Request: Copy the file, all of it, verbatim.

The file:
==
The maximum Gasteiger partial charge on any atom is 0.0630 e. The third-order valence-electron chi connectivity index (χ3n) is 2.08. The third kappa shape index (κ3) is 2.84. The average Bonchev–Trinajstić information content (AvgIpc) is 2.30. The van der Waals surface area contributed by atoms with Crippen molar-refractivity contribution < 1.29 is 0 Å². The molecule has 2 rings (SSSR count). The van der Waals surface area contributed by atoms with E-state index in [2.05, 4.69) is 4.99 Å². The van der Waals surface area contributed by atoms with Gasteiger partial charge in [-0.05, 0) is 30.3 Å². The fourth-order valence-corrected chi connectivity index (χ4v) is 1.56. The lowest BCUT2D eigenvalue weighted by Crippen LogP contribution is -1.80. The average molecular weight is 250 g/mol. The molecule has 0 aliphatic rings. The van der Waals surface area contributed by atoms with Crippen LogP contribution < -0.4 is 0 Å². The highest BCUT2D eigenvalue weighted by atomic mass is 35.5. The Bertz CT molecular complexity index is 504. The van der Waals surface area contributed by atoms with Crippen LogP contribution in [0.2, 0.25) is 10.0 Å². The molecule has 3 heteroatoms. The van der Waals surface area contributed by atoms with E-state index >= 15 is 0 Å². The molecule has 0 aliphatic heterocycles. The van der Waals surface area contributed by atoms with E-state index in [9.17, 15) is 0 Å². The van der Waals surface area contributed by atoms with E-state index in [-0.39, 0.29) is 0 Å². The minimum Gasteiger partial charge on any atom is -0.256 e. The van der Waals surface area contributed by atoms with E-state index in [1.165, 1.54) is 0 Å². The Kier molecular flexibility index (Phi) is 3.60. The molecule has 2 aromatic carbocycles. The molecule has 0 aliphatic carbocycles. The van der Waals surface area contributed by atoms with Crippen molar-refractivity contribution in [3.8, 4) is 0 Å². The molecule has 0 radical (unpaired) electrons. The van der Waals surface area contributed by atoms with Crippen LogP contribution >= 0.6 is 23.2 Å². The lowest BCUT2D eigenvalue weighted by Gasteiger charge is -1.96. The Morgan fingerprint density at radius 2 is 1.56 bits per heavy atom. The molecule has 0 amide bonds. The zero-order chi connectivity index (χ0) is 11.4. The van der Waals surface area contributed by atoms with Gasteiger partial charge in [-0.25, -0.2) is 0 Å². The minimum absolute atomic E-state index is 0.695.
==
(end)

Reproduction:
The maximum Gasteiger partial charge on any atom is 0.0630 e. The third-order valence-electron chi connectivity index (χ3n) is 2.08. The third kappa shape index (κ3) is 2.84. The average Bonchev–Trinajstić information content (AvgIpc) is 2.30. The van der Waals surface area contributed by atoms with Crippen molar-refractivity contribution < 1.29 is 0 Å². The molecule has 2 rings (SSSR count). The van der Waals surface area contributed by atoms with E-state index in [2.05, 4.69) is 4.99 Å². The van der Waals surface area contributed by atoms with Gasteiger partial charge in [-0.05, 0) is 30.3 Å². The fourth-order valence-corrected chi connectivity index (χ4v) is 1.56. The lowest BCUT2D eigenvalue weighted by Crippen LogP contribution is -1.80. The average molecular weight is 250 g/mol. The molecule has 0 aliphatic rings. The van der Waals surface area contributed by atoms with Crippen LogP contribution < -0.4 is 0 Å². The highest BCUT2D eigenvalue weighted by atomic mass is 35.5. The Bertz CT molecular complexity index is 504. The van der Waals surface area contributed by atoms with Crippen LogP contribution in [0.2, 0.25) is 10.0 Å². The molecule has 3 heteroatoms. The van der Waals surface area contributed by atoms with E-state index >= 15 is 0 Å². The molecule has 0 aliphatic heterocycles. The van der Waals surface area contributed by atoms with E-state index in [9.17, 15) is 0 Å². The van der Waals surface area contributed by atoms with E-state index in [-0.39, 0.29) is 0 Å². The minimum Gasteiger partial charge on any atom is -0.256 e. The van der Waals surface area contributed by atoms with E-state index in [1.165, 1.54) is 0 Å². The Kier molecular flexibility index (Phi) is 3.60. The molecule has 2 aromatic carbocycles. The molecule has 0 aliphatic carbocycles. The van der Waals surface area contributed by atoms with Crippen molar-refractivity contribution in [3.8, 4) is 0 Å². The molecule has 0 radical (unpaired) electrons. The van der Waals surface area contributed by atoms with Crippen LogP contribution >= 0.6 is 23.2 Å². The lowest BCUT2D eigenvalue weighted by Gasteiger charge is -1.96. The Morgan fingerprint density at radius 2 is 1.56 bits per heavy atom. The molecule has 0 amide bonds. The zero-order chi connectivity index (χ0) is 11.4. The van der Waals surface area contributed by atoms with Gasteiger partial charge in [-0.25, -0.2) is 0 Å². The minimum absolute atomic E-state index is 0.695.